Richard Ritenbaugh, reporting on a frustrating e-mail exchange with a woman who claimed to be a Bible teacher, concludes that the god of this world (II Corinthians 4:4) has blinded many to the basic principles of biblical interpretation. Biblical symbology is consistent: yeast, for example, always representing corruption, or a field also representing the world. The lion has always represented a powerful and majestic ruler, whether applied to Nebuchadnezzar, Satan (I Peter 5:8) or, most importantly, to Jesus as the lion of Judah—a conquering King (Revelation 5: 5). The misinformed Bible teacher could not grasp how God could symbolize the "meek and mild" Jesus as a Sacrificial Lamb in some passages and as a conquering Lion of the Tribe of Judah in others, in spite of the plethora of Scriptures showing His as forcefully subduing man's evil governments at His second coming. The god of this world has convinced many mainstream 'Christian' churches that the Giver of Grace cannot also be a Champion of the Law and a Hater of sin. Our Savior and High Priest and will ultimately assume the role of the King of Kings, with leonine power to subdue all evil and forcibly rule with righteous judgment. As God's called-out ones, we must be savvy about the nature of biblical metaphors, not letting the god of the world blind us with wrong understanding.
David Grabbe, focusing on the two goats of Leviticus 16, cautions that there is not a clear definition scripture for the word "azazel." In tradition, Azazel is the name of a fallen angel. The roots of the Hebrew word indicate a goat of departure, or "going away," "disappearance" or "complete removal." Scripture warns us not to base a doctrine on a meaning of a word because a word's meaning can change. The two goats of Leviticus 16:5 represent one sin offering. Importantly, though, this offering represents something beyond the payment for sin. Jesus Christ was and is our perfect sacrifice for sin. The idea that Christ fulfilled the role of one goat, Satan the role of the second goat, is not viable. Because the Bible is consistent in its use of symbols, and because God Himself is consistent, the Bible interprets itself. If Christ fulfilled all the other offerings rehearsed in the Book of Leviticus, the offering of the second goat, the one rehearsed in Leviticus 16, would be a major departure from all the others. In the Pentateuch, there were 40 injunctions that the animals selected for offering be without blemish. Because the priest had to cast lots to decide the fate of these animals (indicating that God alone would decide their fates), we can surmise that both these goats were without blemish or defect, symbolism that could not be applied to Satan, as he is totally unqualified to be represented by an unblemished sacrifice. The first goat is a blood sacrifice to pay for the sins of the people; the second goat is led away and freed (not bound by a chain). In the Scriptures, no one is bound for our sins. The problem of sin is not solved by only paying the death penalty. The function of the second goat will be explained in a future installment.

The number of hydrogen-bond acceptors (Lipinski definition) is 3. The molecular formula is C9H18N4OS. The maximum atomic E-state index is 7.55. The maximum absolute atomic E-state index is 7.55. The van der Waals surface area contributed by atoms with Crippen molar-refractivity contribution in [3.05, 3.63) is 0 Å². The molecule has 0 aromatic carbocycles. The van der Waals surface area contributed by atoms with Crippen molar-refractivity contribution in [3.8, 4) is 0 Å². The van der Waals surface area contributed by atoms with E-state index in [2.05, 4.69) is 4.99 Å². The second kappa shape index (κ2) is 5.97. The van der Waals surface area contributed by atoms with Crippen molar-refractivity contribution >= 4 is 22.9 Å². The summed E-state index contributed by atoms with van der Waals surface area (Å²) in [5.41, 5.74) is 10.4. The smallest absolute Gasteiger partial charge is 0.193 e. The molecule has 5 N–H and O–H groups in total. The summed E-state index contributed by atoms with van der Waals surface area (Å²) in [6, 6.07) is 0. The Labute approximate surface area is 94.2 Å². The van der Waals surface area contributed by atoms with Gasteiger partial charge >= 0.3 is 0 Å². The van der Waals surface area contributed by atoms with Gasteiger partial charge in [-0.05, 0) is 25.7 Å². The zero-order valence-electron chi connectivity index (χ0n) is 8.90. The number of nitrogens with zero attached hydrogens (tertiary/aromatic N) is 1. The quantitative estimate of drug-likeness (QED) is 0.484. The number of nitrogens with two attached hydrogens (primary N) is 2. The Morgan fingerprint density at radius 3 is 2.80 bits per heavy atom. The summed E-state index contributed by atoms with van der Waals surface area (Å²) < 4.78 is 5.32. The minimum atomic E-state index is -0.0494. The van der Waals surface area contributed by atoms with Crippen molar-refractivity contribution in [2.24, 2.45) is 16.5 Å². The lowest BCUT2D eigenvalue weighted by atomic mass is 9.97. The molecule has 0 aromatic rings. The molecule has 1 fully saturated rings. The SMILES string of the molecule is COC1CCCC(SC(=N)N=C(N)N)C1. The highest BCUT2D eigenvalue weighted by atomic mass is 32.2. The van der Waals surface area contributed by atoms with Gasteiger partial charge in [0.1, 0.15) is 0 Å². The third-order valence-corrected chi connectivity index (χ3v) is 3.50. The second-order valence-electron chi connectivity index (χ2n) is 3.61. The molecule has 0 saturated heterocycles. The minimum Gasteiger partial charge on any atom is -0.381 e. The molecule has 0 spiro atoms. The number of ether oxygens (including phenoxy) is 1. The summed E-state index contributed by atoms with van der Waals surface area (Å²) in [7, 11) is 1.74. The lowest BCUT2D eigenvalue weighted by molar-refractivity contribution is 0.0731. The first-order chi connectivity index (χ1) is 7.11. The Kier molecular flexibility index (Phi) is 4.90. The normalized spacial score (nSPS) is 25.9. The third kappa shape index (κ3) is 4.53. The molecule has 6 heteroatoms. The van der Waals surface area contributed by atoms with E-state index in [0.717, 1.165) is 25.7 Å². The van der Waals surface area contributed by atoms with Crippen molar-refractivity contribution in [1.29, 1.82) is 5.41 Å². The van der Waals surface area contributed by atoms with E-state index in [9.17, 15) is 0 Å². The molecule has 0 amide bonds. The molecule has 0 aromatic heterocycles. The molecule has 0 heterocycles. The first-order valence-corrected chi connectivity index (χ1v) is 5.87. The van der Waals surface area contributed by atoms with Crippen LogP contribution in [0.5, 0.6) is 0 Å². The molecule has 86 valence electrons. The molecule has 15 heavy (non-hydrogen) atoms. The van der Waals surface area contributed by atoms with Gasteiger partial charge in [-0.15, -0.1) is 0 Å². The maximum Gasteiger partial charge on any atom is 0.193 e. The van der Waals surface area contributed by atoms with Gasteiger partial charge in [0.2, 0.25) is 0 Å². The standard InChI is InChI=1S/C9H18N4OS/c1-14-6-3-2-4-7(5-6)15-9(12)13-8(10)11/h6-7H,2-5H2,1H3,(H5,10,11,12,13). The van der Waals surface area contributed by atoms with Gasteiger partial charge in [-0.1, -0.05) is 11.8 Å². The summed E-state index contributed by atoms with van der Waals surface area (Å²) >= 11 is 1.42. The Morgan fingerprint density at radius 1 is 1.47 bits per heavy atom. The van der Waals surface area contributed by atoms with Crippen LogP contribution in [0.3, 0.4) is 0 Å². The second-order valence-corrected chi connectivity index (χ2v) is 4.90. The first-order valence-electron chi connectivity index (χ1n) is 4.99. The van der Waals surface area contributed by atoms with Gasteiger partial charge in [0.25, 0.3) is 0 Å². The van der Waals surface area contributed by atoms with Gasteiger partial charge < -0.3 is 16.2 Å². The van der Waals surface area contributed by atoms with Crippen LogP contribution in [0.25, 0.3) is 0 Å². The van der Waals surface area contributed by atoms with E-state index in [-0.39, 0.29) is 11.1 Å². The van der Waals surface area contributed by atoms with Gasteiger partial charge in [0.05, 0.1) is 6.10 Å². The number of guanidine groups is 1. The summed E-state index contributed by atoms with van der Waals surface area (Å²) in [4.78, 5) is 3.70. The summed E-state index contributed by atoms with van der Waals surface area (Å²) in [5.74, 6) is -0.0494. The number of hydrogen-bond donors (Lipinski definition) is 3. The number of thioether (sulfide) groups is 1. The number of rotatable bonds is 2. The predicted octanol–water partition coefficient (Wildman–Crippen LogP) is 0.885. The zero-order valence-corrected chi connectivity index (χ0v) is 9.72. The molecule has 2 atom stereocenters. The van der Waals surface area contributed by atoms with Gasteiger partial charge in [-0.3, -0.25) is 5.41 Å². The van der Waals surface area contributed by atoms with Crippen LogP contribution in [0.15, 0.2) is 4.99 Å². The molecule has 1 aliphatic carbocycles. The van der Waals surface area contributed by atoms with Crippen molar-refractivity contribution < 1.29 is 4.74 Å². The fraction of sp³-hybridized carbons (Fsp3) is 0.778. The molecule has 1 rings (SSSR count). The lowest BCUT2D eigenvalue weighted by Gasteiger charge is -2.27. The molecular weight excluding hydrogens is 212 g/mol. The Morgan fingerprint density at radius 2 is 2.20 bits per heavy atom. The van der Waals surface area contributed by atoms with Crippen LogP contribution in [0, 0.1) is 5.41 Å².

Richard Ritenbaugh insists that the Bible, in both parables and prophecies, interprets itself and remains consistent in its use of symbols. We cannot arbitrarily pull symbols out of the air and attach meaning. The first four parables of Matthew 13 (Sower, Wheat and Tares, Mustard Seed, and Leaven) all describe Satan's plan to destroy the church: (1) attacking at early stages of growth, (2) infiltrating through secret agents, (3) influencing unchecked, unnatural growth going beyond God's ordained limits, inviting worldly and demonic influence, and (4) influencing yielding to sin and false doctrine.
A summary of the reasons God uses symbols in the Bible, along with a few rules for understanding them.
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